“Peggie?” the giant Highlander rasped. He swayed on his big feet and shifted the claymore restlessly. He was nearly naked; his hairy bare chest and MacDonnel plaid were streaked with blood. “Peggie?”
“Nay, laddie,” she murmured. “I’m nay your Peg.” The battle sickness was on him; she could see madness flickering behind his pale blue eyes. “Just Cailin MacGreggor looking for my menfolk,” she said softly. Fear made her normally rich voice quaver. “Have ye seen Duncan MacKinnon or Johnnie MacLeod this day?”
He didn’t seem to hear her question. Instead, he shook his head like one demented and mumbled woodenly, “Nay the moor. Nay the moor. Lord Murray said it. He warned Culloden Moor be no fit place for Highlanders to stand and fight. The hilly ground across the Nairn—that’s for us, he said. But Charlie wouldna listen. Not him, God rot his greedy bowels.”
Cannons thundered, nearly drowning the man’s anguished words. “Have ye seen my kin?” Cailin begged. “Johnnie MacLeod?”
“No. No.” He shook his massive head. His yellow hair hung halfway to his waist; it was matted with blood. His broad smashed nose was black with smears of gunpowder. His eyes narrowed dangerously. “You’re nay my Peggie?”
“Nay. I’m Johnnie MacLeod’s lass,” she stammered.
“Get ye gone, woman!” he bellowed. Swinging the claymore, he slammed the flat blade against her horse’s rump. The mare squealed and leaped ahead, nearly unseating Cailin, but she hung on with every ounce of strength and finally righted herself in the saddle.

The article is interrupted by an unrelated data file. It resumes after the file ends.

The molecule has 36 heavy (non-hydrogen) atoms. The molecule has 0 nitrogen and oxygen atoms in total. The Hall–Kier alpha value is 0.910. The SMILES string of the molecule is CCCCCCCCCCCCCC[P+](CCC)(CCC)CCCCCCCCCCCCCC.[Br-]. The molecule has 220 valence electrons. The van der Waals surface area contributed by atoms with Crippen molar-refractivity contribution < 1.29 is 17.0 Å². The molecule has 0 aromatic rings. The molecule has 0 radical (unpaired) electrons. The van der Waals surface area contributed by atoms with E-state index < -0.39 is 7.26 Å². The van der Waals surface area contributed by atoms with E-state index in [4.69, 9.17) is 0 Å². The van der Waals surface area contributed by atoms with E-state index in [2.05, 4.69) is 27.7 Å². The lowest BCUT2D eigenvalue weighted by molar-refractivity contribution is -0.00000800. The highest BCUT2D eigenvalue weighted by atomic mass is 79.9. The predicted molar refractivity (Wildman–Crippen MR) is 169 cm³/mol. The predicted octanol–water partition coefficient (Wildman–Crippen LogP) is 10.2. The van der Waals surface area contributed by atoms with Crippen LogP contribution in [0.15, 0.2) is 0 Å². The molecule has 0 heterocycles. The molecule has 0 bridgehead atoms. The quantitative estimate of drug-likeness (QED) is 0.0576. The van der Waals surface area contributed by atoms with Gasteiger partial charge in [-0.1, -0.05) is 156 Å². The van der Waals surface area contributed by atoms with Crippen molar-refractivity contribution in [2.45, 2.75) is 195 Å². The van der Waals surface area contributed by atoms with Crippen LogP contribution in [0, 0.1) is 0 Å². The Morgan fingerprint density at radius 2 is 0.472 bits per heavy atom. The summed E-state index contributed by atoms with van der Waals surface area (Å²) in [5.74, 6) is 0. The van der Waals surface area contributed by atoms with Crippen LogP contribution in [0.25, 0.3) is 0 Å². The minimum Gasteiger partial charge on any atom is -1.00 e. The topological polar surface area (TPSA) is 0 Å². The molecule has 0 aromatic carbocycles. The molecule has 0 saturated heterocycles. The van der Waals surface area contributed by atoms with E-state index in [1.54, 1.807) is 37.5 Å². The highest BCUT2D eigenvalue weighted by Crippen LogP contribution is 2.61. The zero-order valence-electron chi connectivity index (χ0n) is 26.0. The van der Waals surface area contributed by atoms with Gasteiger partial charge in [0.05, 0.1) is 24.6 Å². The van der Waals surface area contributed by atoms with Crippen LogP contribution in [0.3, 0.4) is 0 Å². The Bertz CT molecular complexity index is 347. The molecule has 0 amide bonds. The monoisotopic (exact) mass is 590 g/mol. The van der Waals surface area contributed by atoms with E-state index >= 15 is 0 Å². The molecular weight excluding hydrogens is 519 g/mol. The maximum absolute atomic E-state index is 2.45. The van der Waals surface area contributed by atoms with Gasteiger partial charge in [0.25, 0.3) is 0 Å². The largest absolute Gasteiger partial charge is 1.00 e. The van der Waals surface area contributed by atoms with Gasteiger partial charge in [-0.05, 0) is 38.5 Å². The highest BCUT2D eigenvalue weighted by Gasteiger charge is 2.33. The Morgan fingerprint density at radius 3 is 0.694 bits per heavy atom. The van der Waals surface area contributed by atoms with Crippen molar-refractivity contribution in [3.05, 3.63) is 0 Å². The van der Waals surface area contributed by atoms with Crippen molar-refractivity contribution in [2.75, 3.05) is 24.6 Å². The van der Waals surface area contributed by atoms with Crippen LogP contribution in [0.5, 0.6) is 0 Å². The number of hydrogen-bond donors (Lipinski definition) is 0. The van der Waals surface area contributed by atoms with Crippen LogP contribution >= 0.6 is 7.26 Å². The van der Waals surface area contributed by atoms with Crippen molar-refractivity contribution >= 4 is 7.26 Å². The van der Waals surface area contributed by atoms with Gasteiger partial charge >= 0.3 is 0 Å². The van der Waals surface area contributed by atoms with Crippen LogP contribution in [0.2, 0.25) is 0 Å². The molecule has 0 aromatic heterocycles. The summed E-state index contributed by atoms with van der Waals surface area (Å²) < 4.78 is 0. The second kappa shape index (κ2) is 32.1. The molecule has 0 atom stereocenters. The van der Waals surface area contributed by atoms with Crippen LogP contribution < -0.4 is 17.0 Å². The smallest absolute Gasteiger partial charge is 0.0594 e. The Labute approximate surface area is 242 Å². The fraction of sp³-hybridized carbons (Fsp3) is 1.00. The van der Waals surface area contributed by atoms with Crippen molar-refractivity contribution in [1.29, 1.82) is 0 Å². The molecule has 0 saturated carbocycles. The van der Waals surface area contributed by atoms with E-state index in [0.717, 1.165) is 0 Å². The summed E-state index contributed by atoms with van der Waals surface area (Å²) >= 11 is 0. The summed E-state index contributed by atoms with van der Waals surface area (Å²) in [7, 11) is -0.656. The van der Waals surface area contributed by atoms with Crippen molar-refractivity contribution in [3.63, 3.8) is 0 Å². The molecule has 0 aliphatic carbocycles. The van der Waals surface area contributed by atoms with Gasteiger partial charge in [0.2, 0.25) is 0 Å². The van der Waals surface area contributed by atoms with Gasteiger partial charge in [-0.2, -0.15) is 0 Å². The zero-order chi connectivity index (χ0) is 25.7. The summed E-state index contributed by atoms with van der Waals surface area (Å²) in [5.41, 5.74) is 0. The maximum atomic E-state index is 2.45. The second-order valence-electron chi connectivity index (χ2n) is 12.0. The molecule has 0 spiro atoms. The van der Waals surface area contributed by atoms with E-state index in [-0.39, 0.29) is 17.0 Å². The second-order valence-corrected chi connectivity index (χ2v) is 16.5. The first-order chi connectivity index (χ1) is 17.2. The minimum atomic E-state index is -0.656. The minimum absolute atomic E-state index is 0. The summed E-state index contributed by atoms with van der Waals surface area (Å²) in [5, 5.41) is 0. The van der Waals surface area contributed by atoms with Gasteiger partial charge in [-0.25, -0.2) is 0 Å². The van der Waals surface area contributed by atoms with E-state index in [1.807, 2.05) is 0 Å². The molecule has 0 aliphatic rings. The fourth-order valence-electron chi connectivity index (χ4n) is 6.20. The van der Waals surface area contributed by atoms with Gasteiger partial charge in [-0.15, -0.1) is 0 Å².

The terrified horse’s lunge carried them over the fallen Englishman’s body and into the ever-thickening mist. Cailin heard the thud as Lady’s hind hoof struck something soft. She clenched her eyes shut and clung to her mount as she tried to reason why she had ever left the safety of Inverness to be caught in the thick of a battle between the Hanoverian army and that of Prince Charlie.
There had been no fog or rain at dawn when she’d ridden out of the town in a desperate attempt to find her sister Jeanne’s young bridegroom. Jeanne had been in labor for two long days and nights with Duncan MacKinnon’s babe. Jeanne was only fifteen and slight of frame, scarce more than a child herself. The bairn was wedged sideways; it could not be born, and the midwife had shaken her head in despair. Jeanne had squeezed Cailin’s hands until she thought her bones would snap. And when Jeanne had begged to see Duncan’s face, Cailin could not deny her sister her last wish.
Now, even Jeanne’s suffering seemed far away. Could it be only a few hours since she’d left her dying sister’s bedside? Lady slowed to a trot, and Cailin opened her eyes and tried to ignore the gunfire and cries of agony all around her. “Ah, Lady, I’m naught but a fool,” she murmured more to herself than to the trembling animal. “Had I had sense enough to keep to the road this morning, I might have realized that a clash of armies was imminent.”